Risks of Steroid Injections and Why They May Not Work
Epidural steroid injections have been used to treat pain for decades. Recent findings, however, have proven that there are potentially harmful components to the injections.
Repeated treatment via steroids can impact the body in many different ways. As a general rule, physicians try to minimize the use of steroids. Some of the most common side effects can include those which are typical of many steroid treatments:
- Allergic reaction
- Increased pain
- High blood sugar
It is important to maintain an open line of communication with doctors, as other symptoms may also occur. Repeated injections can deteriorate soft tissue over time. For this reason, many practitioners place a limit on the number of injections they will perform. This treatment is not advised for a long-term solution as it does not treat the underlying issue.
Epidural steroid injections may not deliver the expected results. Doctors can often recommend other options that may relieve pain, though these come with their own risks – they may prescribe opioids, a highly addictive pain medication, for example.
Back surgery is rare, but some patients may face a surgical option if all other conventional treatments have failed. Some alternative treatments offer medical solutions which can render surgery unnecessary. Such treatments include regenerative medicine therapy.
Some patients have opted to explore regenerative medicine to avoid severe side effects and a decline in their medical condition.
Regenerative Therapy Treatments for Back Pain
Reduced pain can lead to more involved physical therapy, greater enjoyment of life, and the ability to return to tasks that weren’t possible due to symptoms.
There may be an option that offers not only pain relief, but the treatment for the underlying condition as well. The field of regenerative medicine seeks to use the body’s own naturally occurring healing cells to enhance the recovery process. CELLAXYS offers two types of regenerative therapy:
- Mesenchymal stem cell therapy: mesenchymal stem cells are located throughout the body, and contain the ability to help cells regenerate once they have been damaged. Cells are procured from the bone marrow. The cells are then processed and injected into the area where the pain is most prevalent. Increasing the amount of regenerating cells can help damaged cells recover while simultaneously reducing pain.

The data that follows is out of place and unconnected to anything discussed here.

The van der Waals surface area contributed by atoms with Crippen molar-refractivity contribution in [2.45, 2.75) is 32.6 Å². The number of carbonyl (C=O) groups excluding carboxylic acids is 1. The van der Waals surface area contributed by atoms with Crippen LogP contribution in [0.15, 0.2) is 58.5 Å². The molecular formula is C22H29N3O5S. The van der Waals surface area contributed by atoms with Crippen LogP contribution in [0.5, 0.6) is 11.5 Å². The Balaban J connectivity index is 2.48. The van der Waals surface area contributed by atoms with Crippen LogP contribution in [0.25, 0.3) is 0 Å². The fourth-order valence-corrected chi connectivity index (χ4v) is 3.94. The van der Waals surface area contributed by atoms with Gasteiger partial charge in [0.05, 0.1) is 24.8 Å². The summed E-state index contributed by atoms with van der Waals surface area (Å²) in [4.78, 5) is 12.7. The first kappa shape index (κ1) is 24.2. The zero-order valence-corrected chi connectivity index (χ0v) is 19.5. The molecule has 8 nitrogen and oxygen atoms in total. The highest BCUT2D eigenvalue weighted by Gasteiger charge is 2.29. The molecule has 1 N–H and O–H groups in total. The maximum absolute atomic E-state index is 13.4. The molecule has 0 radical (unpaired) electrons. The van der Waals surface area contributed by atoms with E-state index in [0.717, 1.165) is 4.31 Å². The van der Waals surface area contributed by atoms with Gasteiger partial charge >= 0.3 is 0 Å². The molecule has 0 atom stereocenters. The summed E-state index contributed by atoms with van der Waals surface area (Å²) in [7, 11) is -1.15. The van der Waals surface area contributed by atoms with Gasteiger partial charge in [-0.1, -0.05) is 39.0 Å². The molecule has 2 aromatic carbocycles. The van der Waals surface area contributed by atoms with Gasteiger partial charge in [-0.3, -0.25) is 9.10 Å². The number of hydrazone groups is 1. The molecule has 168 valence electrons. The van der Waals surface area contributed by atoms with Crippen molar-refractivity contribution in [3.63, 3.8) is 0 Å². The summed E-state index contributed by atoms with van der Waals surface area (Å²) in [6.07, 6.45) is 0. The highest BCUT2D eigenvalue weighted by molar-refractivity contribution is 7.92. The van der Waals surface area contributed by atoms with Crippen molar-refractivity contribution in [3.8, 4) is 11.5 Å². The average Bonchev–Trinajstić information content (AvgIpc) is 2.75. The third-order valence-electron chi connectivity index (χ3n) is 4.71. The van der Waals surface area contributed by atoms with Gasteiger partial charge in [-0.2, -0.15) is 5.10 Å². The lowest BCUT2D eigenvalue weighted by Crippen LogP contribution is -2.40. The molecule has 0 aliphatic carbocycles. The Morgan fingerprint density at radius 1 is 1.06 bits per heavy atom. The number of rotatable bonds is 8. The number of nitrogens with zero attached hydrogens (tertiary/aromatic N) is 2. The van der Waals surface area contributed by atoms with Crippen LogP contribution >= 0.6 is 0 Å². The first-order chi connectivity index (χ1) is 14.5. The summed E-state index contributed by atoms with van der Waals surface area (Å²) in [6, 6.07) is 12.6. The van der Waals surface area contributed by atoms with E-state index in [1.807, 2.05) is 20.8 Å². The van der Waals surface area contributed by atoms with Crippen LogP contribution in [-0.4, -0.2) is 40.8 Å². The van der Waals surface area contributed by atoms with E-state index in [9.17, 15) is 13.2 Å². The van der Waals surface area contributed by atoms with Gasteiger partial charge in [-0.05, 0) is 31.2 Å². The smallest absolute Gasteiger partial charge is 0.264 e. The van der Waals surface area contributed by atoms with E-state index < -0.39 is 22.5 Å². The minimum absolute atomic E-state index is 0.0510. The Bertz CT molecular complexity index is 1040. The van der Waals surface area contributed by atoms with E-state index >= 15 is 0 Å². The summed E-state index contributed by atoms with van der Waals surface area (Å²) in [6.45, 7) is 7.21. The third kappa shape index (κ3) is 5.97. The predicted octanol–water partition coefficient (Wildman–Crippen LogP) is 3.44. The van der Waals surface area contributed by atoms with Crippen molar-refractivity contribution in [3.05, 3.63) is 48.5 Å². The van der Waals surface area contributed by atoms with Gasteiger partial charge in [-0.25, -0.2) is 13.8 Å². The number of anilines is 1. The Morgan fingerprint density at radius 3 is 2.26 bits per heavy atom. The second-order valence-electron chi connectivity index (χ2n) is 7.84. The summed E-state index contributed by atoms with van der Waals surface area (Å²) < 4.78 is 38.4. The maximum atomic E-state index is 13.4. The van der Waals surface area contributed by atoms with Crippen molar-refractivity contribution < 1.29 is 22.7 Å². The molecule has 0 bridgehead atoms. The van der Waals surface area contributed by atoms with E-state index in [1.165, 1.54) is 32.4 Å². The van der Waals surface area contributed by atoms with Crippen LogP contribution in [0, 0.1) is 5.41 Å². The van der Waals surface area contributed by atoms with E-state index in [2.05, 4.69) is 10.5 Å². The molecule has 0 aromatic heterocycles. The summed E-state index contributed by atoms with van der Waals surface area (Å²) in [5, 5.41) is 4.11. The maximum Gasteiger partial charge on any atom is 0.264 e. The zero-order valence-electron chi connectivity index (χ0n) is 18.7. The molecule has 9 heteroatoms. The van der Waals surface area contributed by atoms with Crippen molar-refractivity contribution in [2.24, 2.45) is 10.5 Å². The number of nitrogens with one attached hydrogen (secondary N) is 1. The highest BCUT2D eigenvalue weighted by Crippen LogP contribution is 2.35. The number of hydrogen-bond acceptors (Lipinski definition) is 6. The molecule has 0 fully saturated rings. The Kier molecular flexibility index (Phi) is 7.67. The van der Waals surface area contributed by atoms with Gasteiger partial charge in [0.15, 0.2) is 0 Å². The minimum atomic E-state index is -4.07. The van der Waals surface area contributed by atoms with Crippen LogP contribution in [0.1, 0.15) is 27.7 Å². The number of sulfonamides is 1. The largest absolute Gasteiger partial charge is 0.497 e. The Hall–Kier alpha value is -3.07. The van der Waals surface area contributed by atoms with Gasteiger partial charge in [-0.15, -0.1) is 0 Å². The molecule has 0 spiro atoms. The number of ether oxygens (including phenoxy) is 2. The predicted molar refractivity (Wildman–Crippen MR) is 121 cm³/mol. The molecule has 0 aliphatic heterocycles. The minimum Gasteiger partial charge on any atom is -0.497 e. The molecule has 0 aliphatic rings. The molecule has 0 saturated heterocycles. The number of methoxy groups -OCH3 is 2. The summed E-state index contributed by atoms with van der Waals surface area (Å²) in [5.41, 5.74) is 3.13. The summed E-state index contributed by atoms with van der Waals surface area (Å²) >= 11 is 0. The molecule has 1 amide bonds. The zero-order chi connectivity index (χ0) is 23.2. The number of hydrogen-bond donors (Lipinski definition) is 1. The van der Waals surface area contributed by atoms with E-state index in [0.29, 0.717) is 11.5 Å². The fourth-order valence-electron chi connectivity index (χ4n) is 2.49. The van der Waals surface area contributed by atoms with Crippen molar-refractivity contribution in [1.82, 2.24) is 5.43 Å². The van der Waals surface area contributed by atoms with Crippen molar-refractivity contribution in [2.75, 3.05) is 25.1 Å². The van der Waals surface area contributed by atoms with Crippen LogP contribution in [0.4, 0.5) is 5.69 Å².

- Platelet-rich plasma (PRP) therapy: whole blood contains many important components, one of which is called platelets. These cells contain proteins and 10 different healing factors that can reduce inflammation. Platelets also signal other healing cells, such as mesenchymal stem cells and fibroblasts, adding to their benefits in spine procedures. The procedure of receiving PRP therapy is similar to that of mesenchymal stem cell therapy. Once blood is drawn from the patient it is placed in a centrifuge that helps to concentrate the platelets. The concentrated PRP solution is then injected into the problem area.
Both forms of regenerative medicine involve outpatient appointments that usually take under two hours. The most common side effect is some pain around the injection site. As these treatments are utilizing a patient’s own cells, the risk of rejection, allergic reactions, and other adverse effects is significantly reduced.
Doctors use imaging techniques such as ultrasound or an MRI to locate the exact point where the needle should be entered prior to our procedures. Our procedures are always performed under live X-ray called fluoroscopy.
These therapies have seen significant positive results and continue to be a viable option for chronic pain sufferers. Unlike some conventional treatment methods, regenerative medicine seeks to reduce pain and simultaneously treat the underlying cause. Some patients are even able to avoid surgery or other intrusive treatment methods.